I am never comfortable with scheduling blog posts to go up while I am away
I remember back in the 80s when these were the hottest appetizers on restaurant menus, at cocktails parties, often topping over with cream and rich fillings. As a child I did get my share of them, happily volunteering my tastebuds to my mother’s latest puff pastry creation. I often associate these with memories of Christmas dinner, with a house filled with cousins, parents and pets, each of us sliding our fork in a pillow of layers upon layers of puff pastry, letting my grandmother’s morels, sweetbreads and cream filling ooze out on the plate. Yes, I just closed my eyes and sighed just now….
As much as I would have loved to recreate that particular food memory, sweetbreads and morels are pretty hard to find this time of year in my parts. Thus, I pretty much stuck to sweets for this challenge with a little savory diversion as shrimp season is in full swing here in South Carolina.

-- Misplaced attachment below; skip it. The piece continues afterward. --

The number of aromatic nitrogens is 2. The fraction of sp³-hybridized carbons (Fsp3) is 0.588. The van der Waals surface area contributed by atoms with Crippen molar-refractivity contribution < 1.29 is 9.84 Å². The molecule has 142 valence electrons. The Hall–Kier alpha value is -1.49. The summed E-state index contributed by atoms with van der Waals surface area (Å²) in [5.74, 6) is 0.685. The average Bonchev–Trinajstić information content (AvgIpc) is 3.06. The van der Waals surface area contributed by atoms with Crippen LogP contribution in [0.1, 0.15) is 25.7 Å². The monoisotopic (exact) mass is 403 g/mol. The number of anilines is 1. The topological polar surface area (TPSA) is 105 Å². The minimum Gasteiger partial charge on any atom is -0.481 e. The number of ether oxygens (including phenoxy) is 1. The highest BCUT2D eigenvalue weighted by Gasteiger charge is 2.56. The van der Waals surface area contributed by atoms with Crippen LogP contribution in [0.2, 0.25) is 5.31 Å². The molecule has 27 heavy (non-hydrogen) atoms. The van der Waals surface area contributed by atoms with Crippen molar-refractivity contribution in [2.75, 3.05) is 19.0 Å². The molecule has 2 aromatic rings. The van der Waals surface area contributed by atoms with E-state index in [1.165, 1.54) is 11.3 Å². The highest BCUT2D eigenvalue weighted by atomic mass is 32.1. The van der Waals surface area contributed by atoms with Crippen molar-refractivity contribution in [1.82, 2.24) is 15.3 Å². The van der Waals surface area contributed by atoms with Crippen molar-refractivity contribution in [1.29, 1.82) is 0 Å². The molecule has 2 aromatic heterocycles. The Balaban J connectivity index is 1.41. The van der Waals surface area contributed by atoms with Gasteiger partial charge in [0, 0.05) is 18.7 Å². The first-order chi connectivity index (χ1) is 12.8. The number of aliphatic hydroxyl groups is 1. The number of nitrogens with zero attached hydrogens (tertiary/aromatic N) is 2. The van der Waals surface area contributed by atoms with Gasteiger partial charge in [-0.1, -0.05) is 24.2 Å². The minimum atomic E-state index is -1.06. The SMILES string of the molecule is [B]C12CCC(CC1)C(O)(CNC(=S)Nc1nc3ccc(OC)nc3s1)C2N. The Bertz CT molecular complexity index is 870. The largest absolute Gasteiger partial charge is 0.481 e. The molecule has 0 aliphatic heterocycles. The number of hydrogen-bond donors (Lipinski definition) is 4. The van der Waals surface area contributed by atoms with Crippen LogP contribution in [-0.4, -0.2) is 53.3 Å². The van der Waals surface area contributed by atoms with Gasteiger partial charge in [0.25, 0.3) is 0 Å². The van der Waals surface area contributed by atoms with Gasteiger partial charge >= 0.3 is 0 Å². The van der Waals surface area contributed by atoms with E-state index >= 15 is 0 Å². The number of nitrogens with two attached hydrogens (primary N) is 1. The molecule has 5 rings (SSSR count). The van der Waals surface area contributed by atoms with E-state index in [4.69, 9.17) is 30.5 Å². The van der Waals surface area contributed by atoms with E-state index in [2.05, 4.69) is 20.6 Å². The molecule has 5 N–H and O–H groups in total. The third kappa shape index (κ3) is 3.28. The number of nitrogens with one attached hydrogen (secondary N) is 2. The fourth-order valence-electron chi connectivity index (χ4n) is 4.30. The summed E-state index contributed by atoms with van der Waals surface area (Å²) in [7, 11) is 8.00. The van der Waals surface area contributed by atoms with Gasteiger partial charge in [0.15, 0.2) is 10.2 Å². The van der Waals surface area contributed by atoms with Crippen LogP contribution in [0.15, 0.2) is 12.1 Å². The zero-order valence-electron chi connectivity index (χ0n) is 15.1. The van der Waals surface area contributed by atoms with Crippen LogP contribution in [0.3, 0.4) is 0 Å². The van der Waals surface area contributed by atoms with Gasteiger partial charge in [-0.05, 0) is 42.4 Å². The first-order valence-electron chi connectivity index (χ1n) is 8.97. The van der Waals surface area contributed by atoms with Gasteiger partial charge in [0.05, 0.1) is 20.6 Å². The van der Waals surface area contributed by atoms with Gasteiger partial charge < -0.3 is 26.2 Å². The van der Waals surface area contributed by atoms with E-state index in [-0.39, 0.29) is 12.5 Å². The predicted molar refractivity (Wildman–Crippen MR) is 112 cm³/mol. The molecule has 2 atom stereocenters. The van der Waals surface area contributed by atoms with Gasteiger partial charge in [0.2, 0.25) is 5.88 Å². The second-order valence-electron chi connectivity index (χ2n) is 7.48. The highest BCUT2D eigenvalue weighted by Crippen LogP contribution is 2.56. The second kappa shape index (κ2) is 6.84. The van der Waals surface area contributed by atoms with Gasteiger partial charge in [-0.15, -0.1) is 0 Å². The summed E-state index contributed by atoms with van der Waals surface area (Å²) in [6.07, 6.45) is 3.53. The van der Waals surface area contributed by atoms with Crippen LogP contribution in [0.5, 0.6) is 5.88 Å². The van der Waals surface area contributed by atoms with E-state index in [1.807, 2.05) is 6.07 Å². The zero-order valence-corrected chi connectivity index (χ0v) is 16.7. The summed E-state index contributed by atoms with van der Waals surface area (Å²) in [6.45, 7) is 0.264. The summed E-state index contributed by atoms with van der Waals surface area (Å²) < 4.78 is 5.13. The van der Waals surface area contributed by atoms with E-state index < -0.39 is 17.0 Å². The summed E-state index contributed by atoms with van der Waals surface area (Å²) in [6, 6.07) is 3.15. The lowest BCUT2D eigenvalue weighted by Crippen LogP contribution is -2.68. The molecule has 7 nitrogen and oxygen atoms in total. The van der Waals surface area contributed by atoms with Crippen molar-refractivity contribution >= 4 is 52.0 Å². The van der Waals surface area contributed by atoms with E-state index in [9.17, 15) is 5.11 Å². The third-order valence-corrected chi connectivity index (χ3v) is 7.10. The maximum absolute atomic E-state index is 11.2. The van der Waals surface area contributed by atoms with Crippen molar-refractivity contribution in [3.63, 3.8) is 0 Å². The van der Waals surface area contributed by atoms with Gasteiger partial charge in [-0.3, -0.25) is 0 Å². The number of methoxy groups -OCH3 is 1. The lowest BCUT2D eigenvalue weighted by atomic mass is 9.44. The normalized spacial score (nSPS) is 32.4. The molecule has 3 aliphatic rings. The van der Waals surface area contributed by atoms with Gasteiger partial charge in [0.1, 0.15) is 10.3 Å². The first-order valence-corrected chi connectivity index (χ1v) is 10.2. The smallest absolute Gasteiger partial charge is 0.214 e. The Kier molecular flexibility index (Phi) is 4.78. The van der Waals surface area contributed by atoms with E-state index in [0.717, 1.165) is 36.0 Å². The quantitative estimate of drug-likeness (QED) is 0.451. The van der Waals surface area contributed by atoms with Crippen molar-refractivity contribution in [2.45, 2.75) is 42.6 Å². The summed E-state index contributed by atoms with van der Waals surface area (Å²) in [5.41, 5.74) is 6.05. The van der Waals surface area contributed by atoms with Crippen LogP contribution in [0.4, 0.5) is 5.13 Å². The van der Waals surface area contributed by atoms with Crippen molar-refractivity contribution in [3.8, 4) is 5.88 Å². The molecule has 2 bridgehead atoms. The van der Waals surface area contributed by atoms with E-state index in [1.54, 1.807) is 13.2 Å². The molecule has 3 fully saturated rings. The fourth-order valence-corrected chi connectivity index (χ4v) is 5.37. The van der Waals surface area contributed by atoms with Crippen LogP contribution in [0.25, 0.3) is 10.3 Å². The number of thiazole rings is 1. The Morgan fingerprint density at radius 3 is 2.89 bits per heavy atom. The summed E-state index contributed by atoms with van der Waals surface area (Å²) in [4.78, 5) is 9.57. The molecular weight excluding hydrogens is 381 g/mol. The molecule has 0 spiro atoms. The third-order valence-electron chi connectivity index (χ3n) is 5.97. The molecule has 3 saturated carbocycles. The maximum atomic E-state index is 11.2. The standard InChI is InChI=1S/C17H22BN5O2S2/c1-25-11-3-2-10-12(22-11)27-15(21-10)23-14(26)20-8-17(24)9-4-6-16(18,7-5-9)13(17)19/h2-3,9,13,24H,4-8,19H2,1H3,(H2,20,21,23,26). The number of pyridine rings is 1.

I started by divided the recipe in half and making one chocolate while the other remained plain. Having made mille-feuilles many times here and having hosted a Daring Baker challenge including puff pastry, I was really happy that we had to do something else this time and it had been a long while since I had last made vols au vent.
We go shrimping just about every other day lately and my freezer and fridge are bursting. Friends come over right now and leave with a couple of pounds of shrimp and a couple of vols au vent. The savory rounds were filled with soft fresh goat cheese whipped together with dill, lemon zest, salt and pepper then topped with a steamed shrimp and garnished with capers .and dill springs. So easy and so fresh! Makes me want to keep a dozen of these ready in the fridge at all time.